"The only sure thing in life is death and taxes." According to John, this is not the case if you are a Christian. If you are a Christian, there is so much you are sure about. There is so much you are confident about. There is so much that you know.

II Sure About Eternal Life
A We are sure and certain about eternal life. That's the first thing we find in our Bible reading:
(1 Jn 5:13) I write these things to you who believe in the name of the Son of God so that you may know that you have eternal life.
This is the most important certainty, to know you have eternal life, to be certain you have eternal life, to be sure you have life after this life.

Christians are sure, they can be certain, they have confidence and assurance, about eternal life. They know they have eternal life. Let me read the rest of the Catechism's answer in response to the question, "What is true faith?"
True faith is ... a deep-rooted assurance ... that ... I ... have had my sins forgiven, have been made forever right with God, and have been granted salvation.
Or, to use the language of 1 John, those with true faith know they have eternal life.

One of the questions I ask when a child of God is dying: Do you know where you are going? What joy fills my heart when they tell me they know theirs is eternal life. Christians know where they are going after death. Christians know where they are spending eternity. The Christian knows. The Christian is sure. The Christian is certain.

B Do you realize that in Roman Catholic theology nobody can ever know if they're saved, nobody can ever know if they're going to go to heaven, nobody can ever know if theirs is eternal life. Isn't this sad? How sad to live your whole life caught up in a system where you don't know where you are going when you die. Do you remember the struggles of Martin Luther? It made no difference how devout he was, what sacrifices he made, what ceremonies he went through, what prayers he said. Under the Roman Catholic system he just didn't know, he just wasn't sure, he had no certainty about forgiveness, salvation, being right with God, and eternal life.

Over the years I have ministered to former members of a small Reformed denomination. How shocking to discover and hear firsthand that members of this church are exactly like the Roman Catholics -- they also have no surety, no certainty, no confidence, about forgiveness, salvation, being right with God, and eternal life. More than one of them have said to me the words of the father that are recorded in Mark's gospel: "I do believe; help me overcome my unbelief!" (Mk 9:24). They are so frustrated and disappointed and overwhelmed by the bad theology of the church they grew up in. Can you imagine being this way on your death bed?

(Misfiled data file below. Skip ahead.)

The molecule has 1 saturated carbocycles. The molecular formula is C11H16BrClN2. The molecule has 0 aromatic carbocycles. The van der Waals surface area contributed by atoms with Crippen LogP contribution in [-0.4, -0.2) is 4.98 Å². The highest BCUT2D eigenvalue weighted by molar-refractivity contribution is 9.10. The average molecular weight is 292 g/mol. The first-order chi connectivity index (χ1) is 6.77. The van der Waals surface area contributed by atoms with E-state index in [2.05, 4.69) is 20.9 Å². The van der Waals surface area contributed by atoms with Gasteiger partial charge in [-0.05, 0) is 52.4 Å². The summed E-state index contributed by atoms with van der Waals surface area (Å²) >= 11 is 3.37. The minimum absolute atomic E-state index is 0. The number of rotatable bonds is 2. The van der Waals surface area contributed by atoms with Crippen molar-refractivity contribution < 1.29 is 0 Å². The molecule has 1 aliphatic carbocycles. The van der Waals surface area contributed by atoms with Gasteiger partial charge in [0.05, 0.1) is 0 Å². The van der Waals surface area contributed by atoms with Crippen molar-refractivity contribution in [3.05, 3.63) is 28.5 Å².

C You can be sure, you can be confident, about eternal life, congregation. But not because you are looking at yourself. Not because your faith is so strong and unshakable. Not because you are so holy and pious. Not because there is anything in you or about you that makes you know yours is eternal life. Go back to what John writes:
(1 Jn 5:13) I write these things to you who believe in the name of the Son of God so that you may know that you have eternal life.
Who does John write to about the surety of salvation? To those who believe in Jesus. Because of Jesus you can be sure. Only because of Jesus. Because you are looking to Him and depending on Him and not yourself.

III Sure About Answered Prayer
A The second thing we can be sure about is that God hears prayer:
(1 Jn 5:14) This is the confidence we have in approaching God: that if we ask anything according to his will, he hears us.

We need to see this second certainty in the light of the first certainty. The first certainty is that we have eternal life. Now, as we wait for eternal life in all its fullness, we have things in our life that require prayer. I am talking of needs, problems, struggles, concerns, issues, temptations, sins, illnesses, financial setbacks, and so on. As we wait for eternal life, as we live in the here and now, we can be certain that God hears and answers prayer.

John speaks of "approaching God." The word is a preposition of direction. So it means, "in His direction, toward Him, in His presence." Imagine this: we can go right into the presence of the eternal God.